However, Nutanix has also partnered with a third party to provide onsite parts replacement anywhere in the world. We have established SLAs with this third party to exceed the SLA expectations we are setting with our customers. Nutanix won’t sell support to customers if we can’t establish a local warehouse to meet our committed parts replacement SLAs.
Fact 4: Converged architecture helps us!
Customers hate it when vendors start fighting with each other in the middle of troubleshooting a problem. How many of you have experienced a situation where you were told “it’s not my problem, call the other vendor”? No matter how simplified a stack looks, there are so many drivers and configurations in today’s systems that it is all too easy to cause a problem that is difficult to troubleshoot.
The genius of a truly converged architecture is that anything below your main datacenter network is Nutanix’s problem. Your compute resources, storage resources, VMware issues, vCenter issues, broker configuration issues for VDI. You name it, our customers call us about them. This is why our support team is not just good at Nutanix technologies, but also at the entire virtualization ecosystem software and hardware that constitutes it. Customers always have one throat to choke: ours!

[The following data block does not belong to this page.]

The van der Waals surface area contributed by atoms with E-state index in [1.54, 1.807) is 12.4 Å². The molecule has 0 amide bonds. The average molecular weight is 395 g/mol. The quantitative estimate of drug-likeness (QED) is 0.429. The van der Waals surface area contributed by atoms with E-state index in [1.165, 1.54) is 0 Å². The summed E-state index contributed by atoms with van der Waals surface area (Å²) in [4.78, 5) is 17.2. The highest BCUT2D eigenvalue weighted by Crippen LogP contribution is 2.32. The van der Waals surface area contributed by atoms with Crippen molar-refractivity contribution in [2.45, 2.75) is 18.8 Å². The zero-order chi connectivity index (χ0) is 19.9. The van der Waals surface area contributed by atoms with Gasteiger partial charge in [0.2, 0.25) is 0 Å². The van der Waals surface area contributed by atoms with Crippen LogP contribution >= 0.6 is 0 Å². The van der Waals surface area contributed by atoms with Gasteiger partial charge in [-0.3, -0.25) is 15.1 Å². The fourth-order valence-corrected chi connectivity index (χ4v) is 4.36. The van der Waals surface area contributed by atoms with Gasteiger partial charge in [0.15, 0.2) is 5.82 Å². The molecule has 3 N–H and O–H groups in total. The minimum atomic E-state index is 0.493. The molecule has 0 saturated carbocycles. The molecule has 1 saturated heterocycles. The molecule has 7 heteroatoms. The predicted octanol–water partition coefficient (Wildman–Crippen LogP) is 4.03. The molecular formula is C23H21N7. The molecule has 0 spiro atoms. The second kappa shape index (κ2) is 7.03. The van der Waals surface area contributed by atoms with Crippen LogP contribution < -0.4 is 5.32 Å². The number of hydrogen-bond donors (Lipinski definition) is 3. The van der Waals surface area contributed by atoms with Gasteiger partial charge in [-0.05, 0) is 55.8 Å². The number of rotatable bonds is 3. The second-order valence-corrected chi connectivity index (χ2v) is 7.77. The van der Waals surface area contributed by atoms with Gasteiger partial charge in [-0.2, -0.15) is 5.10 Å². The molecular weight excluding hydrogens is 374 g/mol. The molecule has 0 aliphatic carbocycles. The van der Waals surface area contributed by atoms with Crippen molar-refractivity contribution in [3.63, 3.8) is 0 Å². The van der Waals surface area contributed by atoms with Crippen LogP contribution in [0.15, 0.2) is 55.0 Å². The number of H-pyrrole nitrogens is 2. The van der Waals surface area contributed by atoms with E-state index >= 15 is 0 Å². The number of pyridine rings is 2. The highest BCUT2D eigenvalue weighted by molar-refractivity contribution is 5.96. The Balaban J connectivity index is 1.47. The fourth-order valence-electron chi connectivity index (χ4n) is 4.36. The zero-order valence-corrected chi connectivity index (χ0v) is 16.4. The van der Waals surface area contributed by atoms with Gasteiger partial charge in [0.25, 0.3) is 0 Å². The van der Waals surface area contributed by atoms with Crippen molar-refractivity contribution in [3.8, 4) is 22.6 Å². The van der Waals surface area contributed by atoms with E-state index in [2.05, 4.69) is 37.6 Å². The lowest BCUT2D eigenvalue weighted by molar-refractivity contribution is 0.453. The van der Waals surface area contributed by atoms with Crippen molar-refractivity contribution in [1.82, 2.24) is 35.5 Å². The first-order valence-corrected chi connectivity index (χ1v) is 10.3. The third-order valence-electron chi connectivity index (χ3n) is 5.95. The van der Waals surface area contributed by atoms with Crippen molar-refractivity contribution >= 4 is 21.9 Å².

Fact 5: You still won’t trust everything I am saying
Let’s face it, I am a sales guy who won’t make my mortgage payments if I don’t make the sale. You know it and I know it. So you aren’t going to trust everything I wrote here. You still want to know if we are going to lock you down with a proprietary architecture. This, again, is a fair question.
All of the intelligence Nutanix provides is contained within a VM running inside your VMware hypervisor. Moving into Nutanix is a simple matter of Storage vMotion or cold migration. Moving out of Nutanix is a similar simple migration.